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[16] Do not then, O Laterensis, insist on my drawing any comparison between you. In truth, if the voting tablet is dear to the people, which shows the countenances of men, while it conceals their intentions, and which gives them the liberty of doing whatever they please, while they can promise whatever they are asked, why do you require that to be done in a court of justice which is not done in the Campus Martius?—This man is more worthy than that man. It is a very grave assertion to make. What then is it more reasonable to say? Say this, (and this is the question, this is sufficient for the judge)—This is the man who has been elected. Why should he have been elected rather than I? Either I do not know, or I do not choose to say, or lastly, (which, however, would be a very vexatious thing to me to say, and yet I ought to be able to say with impunity), he ought not to have been. For what would you gain if I were to have recourse to this last defence, that the people had done what it chose, and not what it ought to have done?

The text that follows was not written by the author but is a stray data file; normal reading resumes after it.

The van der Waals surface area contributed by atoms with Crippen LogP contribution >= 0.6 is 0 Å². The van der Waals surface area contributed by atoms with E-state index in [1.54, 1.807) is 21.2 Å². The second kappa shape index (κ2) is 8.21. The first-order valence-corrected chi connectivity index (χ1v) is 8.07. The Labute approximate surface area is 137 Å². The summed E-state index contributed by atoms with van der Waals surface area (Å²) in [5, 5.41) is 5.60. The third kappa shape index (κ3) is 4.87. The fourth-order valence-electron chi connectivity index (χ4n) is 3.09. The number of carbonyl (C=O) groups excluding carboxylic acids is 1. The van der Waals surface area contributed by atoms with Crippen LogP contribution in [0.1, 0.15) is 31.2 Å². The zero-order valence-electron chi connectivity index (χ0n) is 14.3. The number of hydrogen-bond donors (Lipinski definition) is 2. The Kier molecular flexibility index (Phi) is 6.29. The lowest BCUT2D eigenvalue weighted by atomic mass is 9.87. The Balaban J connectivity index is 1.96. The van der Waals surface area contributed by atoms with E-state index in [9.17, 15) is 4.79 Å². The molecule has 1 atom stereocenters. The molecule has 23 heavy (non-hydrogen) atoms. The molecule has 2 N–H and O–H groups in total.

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    • A Dictionary of Greek and Roman Antiquities (1890), TRIBUS
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